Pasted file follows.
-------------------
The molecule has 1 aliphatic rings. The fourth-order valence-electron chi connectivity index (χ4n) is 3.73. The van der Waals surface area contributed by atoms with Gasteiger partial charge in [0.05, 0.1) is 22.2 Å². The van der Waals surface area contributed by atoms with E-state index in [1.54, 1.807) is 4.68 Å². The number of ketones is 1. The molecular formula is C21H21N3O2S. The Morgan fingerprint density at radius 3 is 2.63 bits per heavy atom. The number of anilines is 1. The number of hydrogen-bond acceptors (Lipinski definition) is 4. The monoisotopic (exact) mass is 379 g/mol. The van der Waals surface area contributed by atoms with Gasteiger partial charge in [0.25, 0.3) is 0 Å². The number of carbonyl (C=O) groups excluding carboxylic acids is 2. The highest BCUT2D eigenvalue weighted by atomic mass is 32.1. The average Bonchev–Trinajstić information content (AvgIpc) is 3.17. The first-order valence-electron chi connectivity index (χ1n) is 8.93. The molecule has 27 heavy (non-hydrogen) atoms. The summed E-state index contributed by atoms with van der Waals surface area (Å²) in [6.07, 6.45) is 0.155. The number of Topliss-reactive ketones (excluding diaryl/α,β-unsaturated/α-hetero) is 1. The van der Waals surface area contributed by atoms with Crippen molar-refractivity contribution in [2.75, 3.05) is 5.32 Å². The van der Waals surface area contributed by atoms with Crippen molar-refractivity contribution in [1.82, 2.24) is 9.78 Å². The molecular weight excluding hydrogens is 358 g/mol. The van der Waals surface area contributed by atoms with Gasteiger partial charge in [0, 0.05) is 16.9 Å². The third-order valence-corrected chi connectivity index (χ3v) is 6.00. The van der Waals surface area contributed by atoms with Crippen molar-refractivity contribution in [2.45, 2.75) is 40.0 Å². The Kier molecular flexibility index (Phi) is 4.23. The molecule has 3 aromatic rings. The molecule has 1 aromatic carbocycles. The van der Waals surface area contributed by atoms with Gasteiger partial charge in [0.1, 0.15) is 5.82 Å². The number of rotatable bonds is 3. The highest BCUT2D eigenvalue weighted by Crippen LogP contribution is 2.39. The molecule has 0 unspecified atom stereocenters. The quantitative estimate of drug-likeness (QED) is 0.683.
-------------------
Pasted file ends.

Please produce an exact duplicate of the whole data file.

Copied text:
The molecule has 1 aliphatic rings. The fourth-order valence-electron chi connectivity index (χ4n) is 3.73. The van der Waals surface area contributed by atoms with Gasteiger partial charge in [0.05, 0.1) is 22.2 Å². The van der Waals surface area contributed by atoms with E-state index in [1.54, 1.807) is 4.68 Å². The number of ketones is 1. The molecular formula is C21H21N3O2S. The Morgan fingerprint density at radius 3 is 2.63 bits per heavy atom. The number of anilines is 1. The number of hydrogen-bond acceptors (Lipinski definition) is 4. The monoisotopic (exact) mass is 379 g/mol. The van der Waals surface area contributed by atoms with Gasteiger partial charge in [0.25, 0.3) is 0 Å². The number of carbonyl (C=O) groups excluding carboxylic acids is 2. The highest BCUT2D eigenvalue weighted by atomic mass is 32.1. The average Bonchev–Trinajstić information content (AvgIpc) is 3.17. The first-order valence-electron chi connectivity index (χ1n) is 8.93. The molecule has 27 heavy (non-hydrogen) atoms. The summed E-state index contributed by atoms with van der Waals surface area (Å²) in [6.07, 6.45) is 0.155. The number of Topliss-reactive ketones (excluding diaryl/α,β-unsaturated/α-hetero) is 1. The van der Waals surface area contributed by atoms with Crippen molar-refractivity contribution in [2.75, 3.05) is 5.32 Å². The van der Waals surface area contributed by atoms with Crippen molar-refractivity contribution in [1.82, 2.24) is 9.78 Å². The molecular weight excluding hydrogens is 358 g/mol. The van der Waals surface area contributed by atoms with Gasteiger partial charge in [0, 0.05) is 16.9 Å². The third-order valence-corrected chi connectivity index (χ3v) is 6.00. The van der Waals surface area contributed by atoms with Crippen molar-refractivity contribution in [2.45, 2.75) is 40.0 Å². The Kier molecular flexibility index (Phi) is 4.23. The molecule has 3 aromatic rings. The molecule has 1 aromatic carbocycles. The van der Waals surface area contributed by atoms with Gasteiger partial charge in [0.1, 0.15) is 5.82 Å². The number of rotatable bonds is 3. The highest BCUT2D eigenvalue weighted by Crippen LogP contribution is 2.39. The molecule has 0 unspecified atom stereocenters. The quantitative estimate of drug-likeness (QED) is 0.683.